Salisbury Cathedral Visit

Year 7 boys travelled to Salisbury last Friday to visit the magnificent Norman cathedral, which is one of the best examples of early English architecture. The medieval cathedral was built over 38 years and was completed in 1258. Since 1549, it boasts the tallest church spire in the UK, at 123m high and pupils enjoyed a tour of the tower within the hollow spire where they could actually see the original ancient wooden scaffolding.

In the nave, pupils viewed the cathedral clock which is the oldest working mechanical clock in the world. There are no hands and no clock face, rather, it rings a chime of bells every hour. The boys carefully walked through an array of beautiful medieval tombs and most importantly discovered more about the Magna Carta, an original copy of which is held in the Cathedral library.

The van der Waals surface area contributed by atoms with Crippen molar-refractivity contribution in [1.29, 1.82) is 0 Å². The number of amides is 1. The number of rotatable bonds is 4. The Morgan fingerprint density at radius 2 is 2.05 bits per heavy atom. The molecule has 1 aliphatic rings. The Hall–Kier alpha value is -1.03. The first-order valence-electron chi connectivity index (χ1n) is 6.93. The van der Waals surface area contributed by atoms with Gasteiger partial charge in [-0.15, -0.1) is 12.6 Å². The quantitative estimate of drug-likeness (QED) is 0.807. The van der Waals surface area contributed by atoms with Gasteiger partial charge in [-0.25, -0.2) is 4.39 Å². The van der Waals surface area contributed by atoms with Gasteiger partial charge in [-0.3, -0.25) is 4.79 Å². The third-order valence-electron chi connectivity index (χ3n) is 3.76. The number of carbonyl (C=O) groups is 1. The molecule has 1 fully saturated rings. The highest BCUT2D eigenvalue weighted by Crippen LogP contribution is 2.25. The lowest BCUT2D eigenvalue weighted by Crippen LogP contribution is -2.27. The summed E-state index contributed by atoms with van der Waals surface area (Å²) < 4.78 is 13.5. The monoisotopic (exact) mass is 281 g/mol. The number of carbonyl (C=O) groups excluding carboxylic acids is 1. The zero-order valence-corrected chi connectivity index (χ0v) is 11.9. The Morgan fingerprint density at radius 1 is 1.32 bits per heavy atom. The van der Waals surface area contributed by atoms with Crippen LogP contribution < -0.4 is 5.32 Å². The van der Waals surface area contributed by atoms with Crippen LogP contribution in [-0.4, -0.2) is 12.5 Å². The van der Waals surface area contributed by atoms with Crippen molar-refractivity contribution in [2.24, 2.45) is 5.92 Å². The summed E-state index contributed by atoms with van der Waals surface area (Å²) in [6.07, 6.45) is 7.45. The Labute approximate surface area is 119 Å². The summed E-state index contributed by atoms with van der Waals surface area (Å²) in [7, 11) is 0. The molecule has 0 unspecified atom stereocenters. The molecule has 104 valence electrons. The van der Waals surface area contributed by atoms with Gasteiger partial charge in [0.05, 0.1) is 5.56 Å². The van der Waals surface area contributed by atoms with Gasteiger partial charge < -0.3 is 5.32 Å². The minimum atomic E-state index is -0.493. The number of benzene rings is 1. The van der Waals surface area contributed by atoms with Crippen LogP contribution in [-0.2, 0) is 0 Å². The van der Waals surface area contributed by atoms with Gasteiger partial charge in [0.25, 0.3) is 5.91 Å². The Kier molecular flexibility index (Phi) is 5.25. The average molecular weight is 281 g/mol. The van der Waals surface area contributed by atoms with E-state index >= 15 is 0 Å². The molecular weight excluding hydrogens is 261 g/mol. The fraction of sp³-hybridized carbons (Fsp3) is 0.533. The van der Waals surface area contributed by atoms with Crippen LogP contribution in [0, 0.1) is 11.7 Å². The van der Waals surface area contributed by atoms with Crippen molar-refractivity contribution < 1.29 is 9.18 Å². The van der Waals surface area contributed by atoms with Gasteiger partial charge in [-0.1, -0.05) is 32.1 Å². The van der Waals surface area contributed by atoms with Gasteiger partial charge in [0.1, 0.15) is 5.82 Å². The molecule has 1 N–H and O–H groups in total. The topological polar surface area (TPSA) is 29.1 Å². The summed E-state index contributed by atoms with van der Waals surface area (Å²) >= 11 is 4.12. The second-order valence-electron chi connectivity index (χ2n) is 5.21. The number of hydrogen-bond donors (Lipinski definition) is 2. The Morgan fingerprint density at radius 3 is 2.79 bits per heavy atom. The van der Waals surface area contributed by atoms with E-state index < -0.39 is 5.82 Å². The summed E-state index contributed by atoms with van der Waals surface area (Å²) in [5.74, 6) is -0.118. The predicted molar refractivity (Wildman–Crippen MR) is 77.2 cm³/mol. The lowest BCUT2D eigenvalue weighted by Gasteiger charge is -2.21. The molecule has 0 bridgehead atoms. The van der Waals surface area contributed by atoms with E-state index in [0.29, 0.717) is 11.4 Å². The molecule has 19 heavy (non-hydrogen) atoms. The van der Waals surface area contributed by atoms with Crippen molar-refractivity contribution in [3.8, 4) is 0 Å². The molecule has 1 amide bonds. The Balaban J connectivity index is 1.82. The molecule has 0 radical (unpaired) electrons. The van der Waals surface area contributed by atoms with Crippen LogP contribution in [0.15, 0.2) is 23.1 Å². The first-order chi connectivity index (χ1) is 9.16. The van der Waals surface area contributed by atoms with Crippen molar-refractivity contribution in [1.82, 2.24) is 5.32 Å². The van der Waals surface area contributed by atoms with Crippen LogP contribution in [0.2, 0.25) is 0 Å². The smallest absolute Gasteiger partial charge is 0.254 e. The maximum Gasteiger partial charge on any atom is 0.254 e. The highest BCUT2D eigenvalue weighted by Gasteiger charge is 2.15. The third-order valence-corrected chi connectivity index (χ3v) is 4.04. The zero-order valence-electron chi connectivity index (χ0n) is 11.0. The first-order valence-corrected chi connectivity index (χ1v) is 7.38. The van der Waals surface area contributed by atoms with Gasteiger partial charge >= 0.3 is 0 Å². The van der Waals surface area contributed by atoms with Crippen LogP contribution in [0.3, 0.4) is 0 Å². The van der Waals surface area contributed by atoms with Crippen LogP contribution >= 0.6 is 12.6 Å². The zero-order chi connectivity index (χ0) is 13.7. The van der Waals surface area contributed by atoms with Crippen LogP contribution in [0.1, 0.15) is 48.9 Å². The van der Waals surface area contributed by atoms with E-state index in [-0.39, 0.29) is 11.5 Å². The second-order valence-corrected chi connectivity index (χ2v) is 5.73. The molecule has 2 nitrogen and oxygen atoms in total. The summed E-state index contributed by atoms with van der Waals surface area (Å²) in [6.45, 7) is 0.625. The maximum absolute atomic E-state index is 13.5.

The cathedral runs a number of interactive workshops and Year 7 enjoyed a chance to be creative making some scary clay gargoyles and donning costumes to become Barons during a Court Session with King John.

The cathedral also has the largest cloister and the largest cathedral close in Britain with over 80 acres of land and our visitors spent time walking through the quiet well- manicured grounds of the close. It was a really lovely day out dipping back into British history and Year 7 really felt in touch with our medieval ancestors.